Point of Law: A Path To Urban Air Mobility

Wisk Aero has agreed to operate up to 30 autonomous air taxis on Blade Urban Air Mobility’s U.S. network. Photo credit: Wisk

What is urban air mobility (UAM)? According to the FAA, UAM “envisions a safe and efficient aviation transportation system that will use highly automated aircraft that will operate and transport passengers or cargo at lower altitudes within urban and suburban areas.” Advanced air mobility (AAM) is the label for UAM that goes beyond the urban environment.

The FAA's NextGen staff writes these futuristic sounding definitions. To those of us who have been using “highly automated” helicopters in “urban and suburban areas,” this is just a new label on what air medical and executive helicopters have been doing quite well for years.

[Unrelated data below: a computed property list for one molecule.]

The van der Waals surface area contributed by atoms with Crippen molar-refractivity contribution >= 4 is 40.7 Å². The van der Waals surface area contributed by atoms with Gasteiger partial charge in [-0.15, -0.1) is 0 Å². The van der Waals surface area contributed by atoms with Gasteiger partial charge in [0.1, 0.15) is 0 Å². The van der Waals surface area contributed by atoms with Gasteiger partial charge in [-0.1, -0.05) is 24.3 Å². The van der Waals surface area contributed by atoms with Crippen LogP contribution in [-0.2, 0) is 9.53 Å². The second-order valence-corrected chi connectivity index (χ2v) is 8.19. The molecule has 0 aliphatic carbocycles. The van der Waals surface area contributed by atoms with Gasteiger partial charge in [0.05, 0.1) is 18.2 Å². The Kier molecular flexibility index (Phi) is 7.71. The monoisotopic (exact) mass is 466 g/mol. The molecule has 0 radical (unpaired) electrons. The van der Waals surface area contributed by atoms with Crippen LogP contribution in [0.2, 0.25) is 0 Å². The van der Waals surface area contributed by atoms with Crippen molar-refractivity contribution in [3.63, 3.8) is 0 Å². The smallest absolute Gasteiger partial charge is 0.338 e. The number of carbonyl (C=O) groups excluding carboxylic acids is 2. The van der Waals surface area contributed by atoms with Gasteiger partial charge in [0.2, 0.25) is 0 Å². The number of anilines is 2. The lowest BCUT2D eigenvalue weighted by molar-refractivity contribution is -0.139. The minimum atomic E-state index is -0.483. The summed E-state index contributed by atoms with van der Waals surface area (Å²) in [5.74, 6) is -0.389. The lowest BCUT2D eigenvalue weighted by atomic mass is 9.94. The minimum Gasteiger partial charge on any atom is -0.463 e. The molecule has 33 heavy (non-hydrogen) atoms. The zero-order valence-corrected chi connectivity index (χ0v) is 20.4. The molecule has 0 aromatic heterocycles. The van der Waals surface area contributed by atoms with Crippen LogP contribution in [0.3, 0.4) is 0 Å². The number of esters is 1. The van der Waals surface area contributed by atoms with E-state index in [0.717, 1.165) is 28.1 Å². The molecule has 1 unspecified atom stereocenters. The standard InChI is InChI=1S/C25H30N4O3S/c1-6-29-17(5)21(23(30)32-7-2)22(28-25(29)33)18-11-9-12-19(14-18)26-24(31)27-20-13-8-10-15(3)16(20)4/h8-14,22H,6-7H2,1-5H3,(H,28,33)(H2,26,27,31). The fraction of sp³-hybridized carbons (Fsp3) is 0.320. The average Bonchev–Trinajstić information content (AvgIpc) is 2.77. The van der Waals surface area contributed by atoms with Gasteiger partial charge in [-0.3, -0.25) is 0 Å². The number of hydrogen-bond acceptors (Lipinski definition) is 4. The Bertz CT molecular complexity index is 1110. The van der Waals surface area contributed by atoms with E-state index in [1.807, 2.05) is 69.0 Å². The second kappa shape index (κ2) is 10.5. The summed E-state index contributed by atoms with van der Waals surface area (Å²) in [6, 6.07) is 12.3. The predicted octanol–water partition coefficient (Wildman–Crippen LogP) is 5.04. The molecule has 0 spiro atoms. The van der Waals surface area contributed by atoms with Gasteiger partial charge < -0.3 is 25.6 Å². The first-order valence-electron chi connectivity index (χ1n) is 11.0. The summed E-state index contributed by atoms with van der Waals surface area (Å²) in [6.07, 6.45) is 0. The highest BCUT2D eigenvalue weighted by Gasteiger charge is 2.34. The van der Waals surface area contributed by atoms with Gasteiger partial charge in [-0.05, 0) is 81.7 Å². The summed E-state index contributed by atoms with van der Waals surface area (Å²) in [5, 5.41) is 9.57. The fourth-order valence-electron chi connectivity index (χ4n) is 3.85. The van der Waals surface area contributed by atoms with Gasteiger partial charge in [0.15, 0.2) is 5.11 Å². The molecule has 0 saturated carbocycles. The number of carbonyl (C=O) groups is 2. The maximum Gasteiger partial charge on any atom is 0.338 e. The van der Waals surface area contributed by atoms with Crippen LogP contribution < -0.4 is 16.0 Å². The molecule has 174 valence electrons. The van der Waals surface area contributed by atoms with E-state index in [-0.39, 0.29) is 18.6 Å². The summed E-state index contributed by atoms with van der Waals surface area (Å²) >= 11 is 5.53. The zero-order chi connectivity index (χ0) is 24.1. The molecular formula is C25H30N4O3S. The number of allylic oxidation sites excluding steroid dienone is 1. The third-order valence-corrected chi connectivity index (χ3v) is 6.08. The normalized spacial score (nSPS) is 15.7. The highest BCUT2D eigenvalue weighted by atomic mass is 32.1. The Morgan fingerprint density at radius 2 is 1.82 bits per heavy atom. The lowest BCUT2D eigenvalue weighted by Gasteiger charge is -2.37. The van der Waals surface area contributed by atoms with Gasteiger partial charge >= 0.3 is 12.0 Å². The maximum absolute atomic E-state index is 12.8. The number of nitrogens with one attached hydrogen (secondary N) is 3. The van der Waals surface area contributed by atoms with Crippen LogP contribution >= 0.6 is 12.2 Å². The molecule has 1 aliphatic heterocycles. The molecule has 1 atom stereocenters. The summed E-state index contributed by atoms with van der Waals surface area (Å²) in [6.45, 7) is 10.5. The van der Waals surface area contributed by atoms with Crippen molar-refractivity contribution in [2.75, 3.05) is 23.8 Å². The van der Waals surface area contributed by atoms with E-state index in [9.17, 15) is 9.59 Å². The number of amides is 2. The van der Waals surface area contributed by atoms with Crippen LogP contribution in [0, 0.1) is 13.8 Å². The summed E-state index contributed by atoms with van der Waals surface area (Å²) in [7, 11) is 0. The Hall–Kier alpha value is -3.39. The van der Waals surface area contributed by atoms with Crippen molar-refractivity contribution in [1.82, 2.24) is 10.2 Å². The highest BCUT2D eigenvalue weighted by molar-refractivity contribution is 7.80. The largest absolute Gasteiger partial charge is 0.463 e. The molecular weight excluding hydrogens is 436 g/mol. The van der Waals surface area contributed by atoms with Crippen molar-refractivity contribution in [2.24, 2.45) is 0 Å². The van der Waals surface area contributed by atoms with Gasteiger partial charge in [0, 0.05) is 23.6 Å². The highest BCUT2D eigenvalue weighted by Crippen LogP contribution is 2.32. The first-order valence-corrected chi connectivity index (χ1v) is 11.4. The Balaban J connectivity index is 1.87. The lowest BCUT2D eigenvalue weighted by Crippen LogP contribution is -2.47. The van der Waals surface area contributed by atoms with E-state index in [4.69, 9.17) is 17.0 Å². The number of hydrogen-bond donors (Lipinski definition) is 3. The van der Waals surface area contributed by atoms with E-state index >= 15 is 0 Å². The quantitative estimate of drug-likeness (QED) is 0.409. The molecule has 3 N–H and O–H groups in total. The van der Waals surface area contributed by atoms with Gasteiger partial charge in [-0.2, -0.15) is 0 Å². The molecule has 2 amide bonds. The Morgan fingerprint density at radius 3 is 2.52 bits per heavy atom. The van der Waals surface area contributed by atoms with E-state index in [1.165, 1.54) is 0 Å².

Melissa Tomkiel is president of Blade Urban Air Mobility. Unlike other companies that merely produce futuristic animations about UAM, Blade has been providing UAM for years now, using chartered helicopters and airplanes.

Tomkiel sees a straightforward path from the UAM of today to the UAM depicted in the animated videos. The first step is to simply switch existing, piloted helicopters to electric power. She has been working hard to educate communities that electric is just around the corner, and it will be quieter than today’s aircraft. Because Blade is already in the real-world UAM business, she sees more pressing concerns than the companies that are years away from being able to sell a flight.